I looked up at the brilliant blue sky “ Lord”, I said “ I know that this inspiration comes from you and the desire to create beauty, to sow and to reap also comes from you…but, what can I possibly do with this? I feel you urging me to do something…..Can this desire to surround myself and my family with beautiful things compare at all to what you felt when you created the Earth, and decided it needed something more? Like plants and animals, insects and humans?? Help me, Lord, to find a way to create something beautiful…help me to surround my family with your love, peace and beauty…..Amen.”
I didn’t have to wait long for an answer. Later that evening, I received a surprising phone call….An Aunt I hadn’t seen in 8 years called me up and said “ Bridgette, this is your Aunt Vera- I’m here in Phoenix and I would really love to see you. I came with a tour group from Kansas on a mystery trip package. I had no idea we were coming to Phoenix until we were on the airplane. Can you meet me for dinner tomorrow night?”
I was ecstatic! This was a rare opportunity to see my Aunt. Kansas and Arizona are not exactly neighbors and it’s not everyday that a chance like this comes along. My heart was beating with anticipation until finally, the moment came and we saw each other! We stood in the lobby- two generations hugging and crying, bridging the distance between time and miles, Vera in her 70’s and me, in my 30’s. An age difference of 40 years and it did not even matter.
Over dinner, we shared news of our families, and memories of years gone by. We talked about my father, her brother, and his passing in 1996. We talked about Kansas, Arizona and travel. We talked about life, children, gardening and God. By the end of the night we were teary eyed, but blessed. We sat quietly for a few moments, enjoying the rare moment of the others’ company, knowing all too well it could be the last time…..I held Vera’s hand and told her how much I missed her and loved her. I apologized for not getting to see her as much as I would like to…we sat together for a long time. It was getting late, and I had to get home. Aunt Vera would be flying out at 6 am the next morning, and I didn’t want to keep her from getting enough rest. As I gathered my things together and prepared to leave, she said “Bridgette, wait…..I, I brought something for you. It’s not much, but maybe it will bring you some joy” She rummaged around in her hand bag and handed me a small, worn, brown envelope. I took it in my hands and as I did, something loose inside rattled around. This piqued my curiosity.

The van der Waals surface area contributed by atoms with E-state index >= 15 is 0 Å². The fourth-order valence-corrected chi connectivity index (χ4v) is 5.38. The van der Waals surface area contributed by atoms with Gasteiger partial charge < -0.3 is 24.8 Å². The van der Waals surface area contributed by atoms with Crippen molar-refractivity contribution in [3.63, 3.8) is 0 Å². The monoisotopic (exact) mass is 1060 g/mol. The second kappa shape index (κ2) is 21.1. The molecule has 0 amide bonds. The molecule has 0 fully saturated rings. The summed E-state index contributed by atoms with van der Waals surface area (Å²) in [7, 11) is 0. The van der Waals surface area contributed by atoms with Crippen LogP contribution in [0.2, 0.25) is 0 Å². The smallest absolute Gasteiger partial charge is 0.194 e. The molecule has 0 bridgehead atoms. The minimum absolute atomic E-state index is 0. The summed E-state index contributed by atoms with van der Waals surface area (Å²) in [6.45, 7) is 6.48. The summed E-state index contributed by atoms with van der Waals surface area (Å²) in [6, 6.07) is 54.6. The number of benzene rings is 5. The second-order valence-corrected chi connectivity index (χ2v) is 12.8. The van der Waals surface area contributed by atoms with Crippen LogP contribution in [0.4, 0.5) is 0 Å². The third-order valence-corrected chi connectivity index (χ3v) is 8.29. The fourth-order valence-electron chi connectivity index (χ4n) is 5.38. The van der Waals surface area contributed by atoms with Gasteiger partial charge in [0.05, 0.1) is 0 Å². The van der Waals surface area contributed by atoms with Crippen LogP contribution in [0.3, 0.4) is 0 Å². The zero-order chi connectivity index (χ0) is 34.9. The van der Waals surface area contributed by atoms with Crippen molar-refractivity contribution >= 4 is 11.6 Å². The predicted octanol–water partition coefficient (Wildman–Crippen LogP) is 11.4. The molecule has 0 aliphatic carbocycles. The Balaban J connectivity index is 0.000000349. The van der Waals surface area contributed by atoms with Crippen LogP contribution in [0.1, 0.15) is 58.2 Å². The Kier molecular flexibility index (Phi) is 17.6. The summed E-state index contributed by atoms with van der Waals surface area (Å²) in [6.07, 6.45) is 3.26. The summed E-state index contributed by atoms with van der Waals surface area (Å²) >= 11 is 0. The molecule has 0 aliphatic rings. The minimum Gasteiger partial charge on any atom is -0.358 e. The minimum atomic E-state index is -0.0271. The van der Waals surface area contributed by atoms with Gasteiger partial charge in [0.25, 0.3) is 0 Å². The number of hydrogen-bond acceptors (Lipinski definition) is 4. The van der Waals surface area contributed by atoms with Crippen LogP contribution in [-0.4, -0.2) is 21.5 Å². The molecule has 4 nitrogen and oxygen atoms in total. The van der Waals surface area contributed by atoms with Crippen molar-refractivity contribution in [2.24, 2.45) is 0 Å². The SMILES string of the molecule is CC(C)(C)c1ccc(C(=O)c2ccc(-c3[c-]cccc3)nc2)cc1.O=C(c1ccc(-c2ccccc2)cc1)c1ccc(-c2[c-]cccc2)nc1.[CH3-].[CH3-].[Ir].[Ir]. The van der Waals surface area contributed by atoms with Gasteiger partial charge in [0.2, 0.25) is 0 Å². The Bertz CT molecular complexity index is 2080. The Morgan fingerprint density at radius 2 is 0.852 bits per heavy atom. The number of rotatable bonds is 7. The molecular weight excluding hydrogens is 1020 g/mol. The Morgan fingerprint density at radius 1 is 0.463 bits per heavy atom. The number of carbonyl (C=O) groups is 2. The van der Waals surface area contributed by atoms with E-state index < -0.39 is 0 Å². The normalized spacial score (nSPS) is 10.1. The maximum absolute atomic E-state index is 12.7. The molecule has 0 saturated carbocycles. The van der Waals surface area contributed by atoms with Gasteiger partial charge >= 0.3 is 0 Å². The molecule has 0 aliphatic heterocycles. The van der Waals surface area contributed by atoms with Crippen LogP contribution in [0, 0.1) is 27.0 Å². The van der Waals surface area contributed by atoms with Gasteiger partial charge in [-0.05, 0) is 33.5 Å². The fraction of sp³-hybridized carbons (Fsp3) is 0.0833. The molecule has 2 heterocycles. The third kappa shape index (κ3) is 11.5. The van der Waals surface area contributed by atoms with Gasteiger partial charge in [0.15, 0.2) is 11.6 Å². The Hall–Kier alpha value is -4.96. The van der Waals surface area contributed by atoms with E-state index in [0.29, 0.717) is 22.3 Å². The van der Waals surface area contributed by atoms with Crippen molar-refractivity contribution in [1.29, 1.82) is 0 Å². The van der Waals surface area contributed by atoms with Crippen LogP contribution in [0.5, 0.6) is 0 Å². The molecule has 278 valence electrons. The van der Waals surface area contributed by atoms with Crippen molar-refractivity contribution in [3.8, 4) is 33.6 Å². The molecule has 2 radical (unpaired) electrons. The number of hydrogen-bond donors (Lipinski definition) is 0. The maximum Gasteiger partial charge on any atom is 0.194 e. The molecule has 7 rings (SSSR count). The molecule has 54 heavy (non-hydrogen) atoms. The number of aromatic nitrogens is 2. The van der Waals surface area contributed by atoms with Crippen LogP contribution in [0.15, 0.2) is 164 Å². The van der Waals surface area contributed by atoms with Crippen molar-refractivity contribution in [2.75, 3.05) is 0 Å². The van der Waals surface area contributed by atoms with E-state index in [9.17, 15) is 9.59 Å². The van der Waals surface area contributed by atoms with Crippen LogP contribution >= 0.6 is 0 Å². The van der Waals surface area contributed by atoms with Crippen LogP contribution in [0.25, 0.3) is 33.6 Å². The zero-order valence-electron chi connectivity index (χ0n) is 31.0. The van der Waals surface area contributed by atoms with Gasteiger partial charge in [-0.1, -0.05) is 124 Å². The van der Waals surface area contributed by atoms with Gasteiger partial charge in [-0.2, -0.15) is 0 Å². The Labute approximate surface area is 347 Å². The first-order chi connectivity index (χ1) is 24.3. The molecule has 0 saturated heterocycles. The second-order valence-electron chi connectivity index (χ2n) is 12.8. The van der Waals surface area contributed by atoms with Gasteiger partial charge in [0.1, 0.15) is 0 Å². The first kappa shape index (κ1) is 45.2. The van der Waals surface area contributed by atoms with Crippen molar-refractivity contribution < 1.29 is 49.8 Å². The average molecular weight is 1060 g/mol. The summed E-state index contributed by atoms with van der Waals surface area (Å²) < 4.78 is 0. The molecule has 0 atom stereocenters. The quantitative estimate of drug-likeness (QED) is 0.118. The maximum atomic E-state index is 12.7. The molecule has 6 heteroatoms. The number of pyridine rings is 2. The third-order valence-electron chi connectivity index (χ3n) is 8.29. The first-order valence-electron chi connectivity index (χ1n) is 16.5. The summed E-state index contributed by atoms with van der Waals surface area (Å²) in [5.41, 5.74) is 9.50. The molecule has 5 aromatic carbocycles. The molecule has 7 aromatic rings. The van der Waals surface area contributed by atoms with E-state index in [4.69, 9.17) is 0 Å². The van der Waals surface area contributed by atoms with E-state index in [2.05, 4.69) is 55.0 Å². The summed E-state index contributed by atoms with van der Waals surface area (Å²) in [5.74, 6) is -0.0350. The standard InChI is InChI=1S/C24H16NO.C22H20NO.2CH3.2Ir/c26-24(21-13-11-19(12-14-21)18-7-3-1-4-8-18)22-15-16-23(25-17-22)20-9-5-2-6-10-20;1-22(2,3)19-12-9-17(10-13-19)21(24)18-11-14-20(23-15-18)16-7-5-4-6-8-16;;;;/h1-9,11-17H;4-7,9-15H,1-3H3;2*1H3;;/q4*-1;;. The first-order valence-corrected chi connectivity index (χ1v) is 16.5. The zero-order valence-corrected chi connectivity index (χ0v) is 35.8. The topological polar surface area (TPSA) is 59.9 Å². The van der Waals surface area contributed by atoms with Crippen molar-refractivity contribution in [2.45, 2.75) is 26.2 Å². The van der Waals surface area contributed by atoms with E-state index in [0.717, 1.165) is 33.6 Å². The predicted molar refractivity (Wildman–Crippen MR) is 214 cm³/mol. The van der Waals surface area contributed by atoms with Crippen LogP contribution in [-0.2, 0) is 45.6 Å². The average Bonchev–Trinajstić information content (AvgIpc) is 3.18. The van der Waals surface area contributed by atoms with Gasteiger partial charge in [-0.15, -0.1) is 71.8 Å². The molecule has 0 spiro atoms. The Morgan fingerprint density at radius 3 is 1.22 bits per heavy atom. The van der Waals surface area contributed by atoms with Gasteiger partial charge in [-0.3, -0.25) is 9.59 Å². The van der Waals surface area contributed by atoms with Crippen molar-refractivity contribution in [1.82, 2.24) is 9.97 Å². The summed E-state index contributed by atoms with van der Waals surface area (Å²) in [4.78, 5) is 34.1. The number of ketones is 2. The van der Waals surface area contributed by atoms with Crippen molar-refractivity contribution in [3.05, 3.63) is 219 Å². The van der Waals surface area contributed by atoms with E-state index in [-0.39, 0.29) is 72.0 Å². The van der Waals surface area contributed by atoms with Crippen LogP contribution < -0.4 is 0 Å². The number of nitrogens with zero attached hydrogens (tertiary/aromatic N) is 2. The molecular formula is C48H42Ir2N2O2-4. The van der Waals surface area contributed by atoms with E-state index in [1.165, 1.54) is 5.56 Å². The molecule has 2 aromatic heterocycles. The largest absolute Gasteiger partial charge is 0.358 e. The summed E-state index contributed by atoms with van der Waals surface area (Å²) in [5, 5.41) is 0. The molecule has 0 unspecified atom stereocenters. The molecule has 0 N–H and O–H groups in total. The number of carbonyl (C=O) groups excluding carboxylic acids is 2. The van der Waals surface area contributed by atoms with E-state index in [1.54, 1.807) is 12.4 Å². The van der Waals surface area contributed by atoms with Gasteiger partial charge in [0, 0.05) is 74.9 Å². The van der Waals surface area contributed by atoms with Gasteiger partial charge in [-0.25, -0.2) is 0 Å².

“What is it?” I asked. “Do you remember your dad ever talking about the sunflowers in Kansas? When we were kids during the Depression the sunflowers would get so tall in the fields that we could play and get lost for hours….Mother would send us out to find the biggest stalks and the biggest flower heads. We’d cut them down and bring them back to the farmhouse. Sometimes we dried them and roasted them, other times, Mother would put the seeds in packets and try to sell them at the road stand for a little extra money. Well, a few days ago I had the strangest feeling that I needed to go out and check on the old homestead. The current owners don’t keep the place up, and it makes me so sad. Anyway, I parked my car and looked out over the old fields where your dad and I used to play. I couldn’t help myself…..I remembered how much fun we used to have, I loved playing in those fields and something inside me told me to go into that field. And I just stood there, in the middle of all those sunflowers, remembering…..then I got the strangest urge to take one of the sunflower heads….so I did. I found the tallest one I could and picked it! Can you imagine an old woman like me out in that field? I just don’t know what came over me. I took it home and dried it and then put the seeds in this envelope and stuck it in my bag. Then, a friend of mine gave me some giant sunflower seeds from her garden and I mixed them all together and put them in this envelope, I don’t know why, but I forgot all about it until you & I started talking about your dad and the homestead and how we both liked gardening. Bridgette, I know this might sound silly, like the ravings of a senile old woman, but I think the Lord wants me to give these to you.”